Manage Learn to apply best practices and optimize your operations.

A task-based approach to PowerShell cmdlet design

Unlike developers, many admins prefer the "more cmdlets, the better" approach when performing tasks in Windows PowerShell.

Several years ago I had a discussion with a colleague about how Windows PowerShell functions/cmdlets should be...

designed. As a developer by trade, he liked the idea of having a small number of cmdlets that output objects through several methods. I can definitely see the benefit of this approach -- for a developer.

But for IT admins, this really turns us off. Calling methods on the output of a command is completely foreign to administrators; we are used to running a command and getting back the data we want. I love the idea of having task-based cmdlets that perform a single action and provide feedback related to that task. Using this approach is more conducive to the command line and makes the pipeline a very powerful tool.

Therefore, I want to make a case for using task-based cmdlets instead of methods when designing PowerShell commands. While several vendors have done a good job of producing cmdlets for PowerShell (Citrix and IBM, to name a couple), I feel the VMware team in particular has excelled in this particular area.

Here is the basic goal:

Get -Something | Filter | Change-Something | Save-Something

Basically, I want to avoid having to depend on methods on an object to perform my task:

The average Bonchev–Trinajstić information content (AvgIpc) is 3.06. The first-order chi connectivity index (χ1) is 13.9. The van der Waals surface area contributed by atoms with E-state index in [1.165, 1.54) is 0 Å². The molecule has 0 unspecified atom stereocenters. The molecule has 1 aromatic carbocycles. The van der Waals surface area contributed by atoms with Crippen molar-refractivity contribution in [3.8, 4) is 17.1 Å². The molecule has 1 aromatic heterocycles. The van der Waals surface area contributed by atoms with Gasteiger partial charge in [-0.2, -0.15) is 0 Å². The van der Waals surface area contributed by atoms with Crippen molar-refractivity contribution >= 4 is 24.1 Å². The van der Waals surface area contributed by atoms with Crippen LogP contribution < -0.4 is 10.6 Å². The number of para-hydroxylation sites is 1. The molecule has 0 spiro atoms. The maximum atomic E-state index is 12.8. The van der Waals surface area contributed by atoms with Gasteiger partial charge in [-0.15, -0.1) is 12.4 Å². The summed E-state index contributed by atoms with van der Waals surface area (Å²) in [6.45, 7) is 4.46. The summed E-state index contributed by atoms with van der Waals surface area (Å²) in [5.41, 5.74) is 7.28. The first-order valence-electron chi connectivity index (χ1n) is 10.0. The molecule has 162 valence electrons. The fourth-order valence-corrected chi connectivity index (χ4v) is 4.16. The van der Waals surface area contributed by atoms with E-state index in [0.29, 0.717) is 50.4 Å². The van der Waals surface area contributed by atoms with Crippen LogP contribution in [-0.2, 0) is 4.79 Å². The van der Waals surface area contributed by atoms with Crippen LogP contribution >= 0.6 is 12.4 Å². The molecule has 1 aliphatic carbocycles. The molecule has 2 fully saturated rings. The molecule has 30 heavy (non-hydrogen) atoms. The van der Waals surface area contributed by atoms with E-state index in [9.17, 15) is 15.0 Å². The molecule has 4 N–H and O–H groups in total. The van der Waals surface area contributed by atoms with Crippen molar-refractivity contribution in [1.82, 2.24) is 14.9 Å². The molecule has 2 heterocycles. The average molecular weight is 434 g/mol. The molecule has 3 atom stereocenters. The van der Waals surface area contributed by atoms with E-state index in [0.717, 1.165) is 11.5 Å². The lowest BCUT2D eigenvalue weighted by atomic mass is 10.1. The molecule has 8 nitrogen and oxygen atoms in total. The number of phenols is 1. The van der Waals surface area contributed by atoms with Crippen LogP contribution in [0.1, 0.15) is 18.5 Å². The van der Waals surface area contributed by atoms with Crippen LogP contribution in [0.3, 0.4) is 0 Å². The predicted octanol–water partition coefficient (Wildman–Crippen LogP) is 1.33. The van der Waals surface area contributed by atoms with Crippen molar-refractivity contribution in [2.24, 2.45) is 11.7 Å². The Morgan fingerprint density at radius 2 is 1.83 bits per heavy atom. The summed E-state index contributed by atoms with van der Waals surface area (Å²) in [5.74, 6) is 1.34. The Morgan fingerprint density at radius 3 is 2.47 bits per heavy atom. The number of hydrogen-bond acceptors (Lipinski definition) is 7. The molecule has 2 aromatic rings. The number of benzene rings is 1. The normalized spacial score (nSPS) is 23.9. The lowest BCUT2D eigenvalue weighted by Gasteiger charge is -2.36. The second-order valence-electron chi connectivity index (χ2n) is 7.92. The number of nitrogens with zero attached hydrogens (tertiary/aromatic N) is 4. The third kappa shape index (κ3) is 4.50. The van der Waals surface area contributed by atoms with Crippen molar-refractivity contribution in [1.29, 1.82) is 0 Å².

Get -Something | %{ $_.DoSomething()} | %{$}

To be more specific, let’s say we have a Car Object class. This car has properties like make, model, color, tire count, size and type. It also has things it can do, like start, turn off, stop, turn, load and unload.

Using the developer approach, we can achieve this by creating a car class with the set properties and methods. This may seem simpler, but it’s not intuitive for your typical admin who does not want to do something like this:

Get -Car | ?{ $_. Type -eq "MiniVan"} | %{ $_.LoadPeople()} | %{ $_.Start()} | %{ $_.Turn( "Right")} | %{ $_.Stop()} | %{ $_.UnLoadPeople()}

From an Windows admin perspective, a bunch of task-oriented cmdlets would be your best bet. Let’s assume that instead of methods, you had these cmdlets:

  • Get-Car
  • New-Car
  • Remove-Car
  • Start-Car
  • Stop-Car
  • Invoke-TurnCar
  • Invoke-LoadCar
  • Invoke-UnLoadCar
  • Set-Car

You can now do something like this:

Get -Car - Type "MiniVan" | Invoke -LoadCar | Start -Car | Invoke -TurnCar -Right | Stop -Car | Invoke -UnloadCar

How simple is that? As you can see, it reads more like a sentence than script syntax.

I understand that PowerShell is powerful and includes objects that have methods, and it may seem like more work to provide each task with its own cmdlet. I also believe that it’s worth it. Whether you are an administrator or developer, as you expand your PowerShell skill set and write code for others’ consumption, remember to take the time to make it as intuitive as possible.

Miss a column? Check out our Scripting School archive.

You can follow on Twitter @WindowsTT.

Brandon Shell has been in the IT industry since 1994. He started out as a PC tech and general fix-it guy for numerous companies. In 2007, he joined the PowerShell MVP ranks, and Shell has spent the past several years building his PowerShell knowledge and helping others build theirs.

Dig Deeper on Windows administration tools

Start the conversation

Send me notifications when other members comment.

Please create a username to comment.